This is intended as a starting point, so there are exceptions. Backlight or sidelight both require adjustments to reach the correct exposure. It’s a good idea to expose to the right with your digital camera; 50% of the recorded data is recorded on the right fifth (or 20%) of your digital cameras histogram. With very light subjects in very bright conditions, I routinely subtract light so as not to clip the highlights. With very dark or black subjects, I tend to add light to maximize the recorded detail. Notice the technicals for the Snowy Owl in my previous post; ISO 200 F9 1/1600 second = ISO 200 F22 1/1250 second (or Sunny F/16 rule for light sand or snow) minus 1/3 stop to preserve all of the details in the whites without clipping (or loosing) any data.

Sounds complicated, but if you spend some time digesting and thinking about everything here; you'll be able to get that once in a lifetime shot accurately and consistently with confidence. Not to mention how much you will impress the boys (or girls) when you are all standing around waiting for the shot or talking shop.

If you own an iPhone or iPod touch, there's a great application available for $1.99 called Exposure Calc. I just found it while writing this blog entry and think it is a great learning aid and pocket reference.

If you don't get it, and need to take a test shot, check the histogram, make adjustments, take another test shot; that's okay too, as long as you're having fun and making the odd good image to keep you interested.

Comments welcome & appreciated.

Article Preview:

  • The Sunny 16 Rule Explained

  • The Sunny 16 Rule in Action

  • Additional Exposure Rules

  • Why You Should Use the Sunny 16 Rule

The Sunny 16 Rule is as valuable to your photography as the rule of thirds. Yet, though every photographer has surely heard of the rule of thirds and utilizes it frequently, many photographers - even those with a few years of experience under their belts - either have never heard of the Sunny 16 Rule or simply don’t understand it.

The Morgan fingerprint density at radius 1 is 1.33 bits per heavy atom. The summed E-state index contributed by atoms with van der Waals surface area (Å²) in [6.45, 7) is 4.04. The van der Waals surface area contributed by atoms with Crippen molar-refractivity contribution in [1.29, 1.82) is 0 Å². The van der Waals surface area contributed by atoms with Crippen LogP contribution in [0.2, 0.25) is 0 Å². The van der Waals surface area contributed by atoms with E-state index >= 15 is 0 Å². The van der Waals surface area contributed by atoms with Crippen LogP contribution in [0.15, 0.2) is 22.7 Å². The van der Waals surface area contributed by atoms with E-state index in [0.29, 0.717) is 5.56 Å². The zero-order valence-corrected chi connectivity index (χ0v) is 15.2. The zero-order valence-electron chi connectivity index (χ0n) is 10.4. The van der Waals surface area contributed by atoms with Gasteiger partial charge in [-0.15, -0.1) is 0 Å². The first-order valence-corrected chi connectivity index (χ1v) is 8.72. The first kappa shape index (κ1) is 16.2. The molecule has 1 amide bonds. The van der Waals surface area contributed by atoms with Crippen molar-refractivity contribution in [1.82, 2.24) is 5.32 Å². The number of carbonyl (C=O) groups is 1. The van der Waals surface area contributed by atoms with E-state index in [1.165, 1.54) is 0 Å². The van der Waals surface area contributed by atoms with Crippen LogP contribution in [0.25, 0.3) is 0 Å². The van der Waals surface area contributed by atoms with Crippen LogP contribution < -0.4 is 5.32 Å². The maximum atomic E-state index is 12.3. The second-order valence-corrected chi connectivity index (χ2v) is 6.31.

That’s about to change!

We’ve assembled a comprehensive guide on the Sunny 16 Rule that will help you master the art of using it to create well-exposed images in various lighting situations, all without having to rely on a light meter. Sounds great, right? Let’s get started!

The Sunny 16 Rule Explained

At its heart, the Sunny 16 Rule is essentially a cheat sheet that allowed photographers back in the heyday of film photography to get the right camera settings for various lighting conditions. It serves as a starting point of getting a solid exposure without the necessity of stopping all the time to get a meter reading.

Naturally, since the Sunny 16 Rule deals with exposure, you have to have a solid understanding of aperture, ISO, and shutter speed, which together form the Exposure Triangle. If you need to brush up on these concepts, check out Learn the Fundamentals of Exposure in 15 Minutes or Less as a refresher.

Now, if we are to define the Sunny 16 Rule, it might go something like this:

On a sunny day, shooting with an aperture of f/16 requires that the shutter speed to get a well-exposed image be the inverse of the ISO used.

Let’s explore an example to make this a little more clear.

Imagine you’re photographing a landscape under clear, blue skies. You’ve dialed in f/16 as the aperture and are using an ISO of 100. Based on those settings, the Sunny 16 Rule recommends that the shutter speed be 1/100 seconds. Doing so will get you close to a well-exposed image. As another example, if you’re shooting at f/16 with an ISO value of 400, your shutter speed would need to be 1/400 seconds. This inverse relationship between ISO and shutter speed will get you the same well-exposed result each time, assuming the skies remain clear and bright.